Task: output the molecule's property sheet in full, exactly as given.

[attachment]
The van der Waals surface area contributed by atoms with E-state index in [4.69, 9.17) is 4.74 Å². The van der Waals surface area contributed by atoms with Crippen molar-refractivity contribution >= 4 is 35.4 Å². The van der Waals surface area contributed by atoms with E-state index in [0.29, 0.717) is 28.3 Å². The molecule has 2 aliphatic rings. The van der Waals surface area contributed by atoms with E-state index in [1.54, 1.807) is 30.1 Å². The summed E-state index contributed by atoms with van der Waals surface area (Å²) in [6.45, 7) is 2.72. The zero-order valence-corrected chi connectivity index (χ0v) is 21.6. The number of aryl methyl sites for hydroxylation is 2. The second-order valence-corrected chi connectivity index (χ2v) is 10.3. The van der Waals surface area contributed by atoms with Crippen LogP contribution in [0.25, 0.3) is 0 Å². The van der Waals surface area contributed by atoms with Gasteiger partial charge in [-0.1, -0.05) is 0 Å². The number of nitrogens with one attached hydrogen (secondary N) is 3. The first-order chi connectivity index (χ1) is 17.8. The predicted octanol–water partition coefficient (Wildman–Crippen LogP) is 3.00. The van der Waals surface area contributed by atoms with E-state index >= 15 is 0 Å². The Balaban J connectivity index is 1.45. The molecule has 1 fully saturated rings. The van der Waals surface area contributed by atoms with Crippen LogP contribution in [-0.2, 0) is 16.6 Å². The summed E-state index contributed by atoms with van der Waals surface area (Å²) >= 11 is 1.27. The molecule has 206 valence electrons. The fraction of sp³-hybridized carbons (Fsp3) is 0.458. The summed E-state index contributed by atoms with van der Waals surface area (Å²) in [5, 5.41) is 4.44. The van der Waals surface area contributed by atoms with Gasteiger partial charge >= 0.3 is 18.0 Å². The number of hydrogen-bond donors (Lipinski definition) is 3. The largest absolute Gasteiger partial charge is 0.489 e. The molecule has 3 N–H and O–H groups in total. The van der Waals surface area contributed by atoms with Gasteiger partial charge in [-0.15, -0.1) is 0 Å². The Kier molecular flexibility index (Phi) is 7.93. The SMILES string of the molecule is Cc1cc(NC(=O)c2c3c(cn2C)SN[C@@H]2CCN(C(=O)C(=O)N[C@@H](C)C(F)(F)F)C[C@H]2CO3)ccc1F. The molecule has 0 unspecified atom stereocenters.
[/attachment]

The van der Waals surface area contributed by atoms with E-state index in [4.69, 9.17) is 4.74 Å². The van der Waals surface area contributed by atoms with Crippen molar-refractivity contribution >= 4 is 35.4 Å². The van der Waals surface area contributed by atoms with E-state index in [0.29, 0.717) is 28.3 Å². The molecule has 2 aliphatic rings. The van der Waals surface area contributed by atoms with E-state index in [1.54, 1.807) is 30.1 Å². The summed E-state index contributed by atoms with van der Waals surface area (Å²) in [6.45, 7) is 2.72. The zero-order valence-corrected chi connectivity index (χ0v) is 21.6. The number of aryl methyl sites for hydroxylation is 2. The second-order valence-corrected chi connectivity index (χ2v) is 10.3. The van der Waals surface area contributed by atoms with Crippen LogP contribution in [0.25, 0.3) is 0 Å². The van der Waals surface area contributed by atoms with Gasteiger partial charge in [-0.1, -0.05) is 0 Å². The number of nitrogens with one attached hydrogen (secondary N) is 3. The first-order chi connectivity index (χ1) is 17.8. The predicted octanol–water partition coefficient (Wildman–Crippen LogP) is 3.00. The van der Waals surface area contributed by atoms with E-state index >= 15 is 0 Å². The Balaban J connectivity index is 1.45. The molecule has 1 fully saturated rings. The van der Waals surface area contributed by atoms with Crippen LogP contribution in [-0.2, 0) is 16.6 Å². The summed E-state index contributed by atoms with van der Waals surface area (Å²) >= 11 is 1.27. The molecule has 206 valence electrons. The fraction of sp³-hybridized carbons (Fsp3) is 0.458. The summed E-state index contributed by atoms with van der Waals surface area (Å²) in [5, 5.41) is 4.44. The van der Waals surface area contributed by atoms with Gasteiger partial charge >= 0.3 is 18.0 Å². The number of hydrogen-bond donors (Lipinski definition) is 3. The largest absolute Gasteiger partial charge is 0.489 e. The molecule has 3 N–H and O–H groups in total. The van der Waals surface area contributed by atoms with Gasteiger partial charge in [-0.15, -0.1) is 0 Å². The Kier molecular flexibility index (Phi) is 7.93. The SMILES string of the molecule is Cc1cc(NC(=O)c2c3c(cn2C)SN[C@@H]2CCN(C(=O)C(=O)N[C@@H](C)C(F)(F)F)C[C@H]2CO3)ccc1F. The molecule has 0 unspecified atom stereocenters.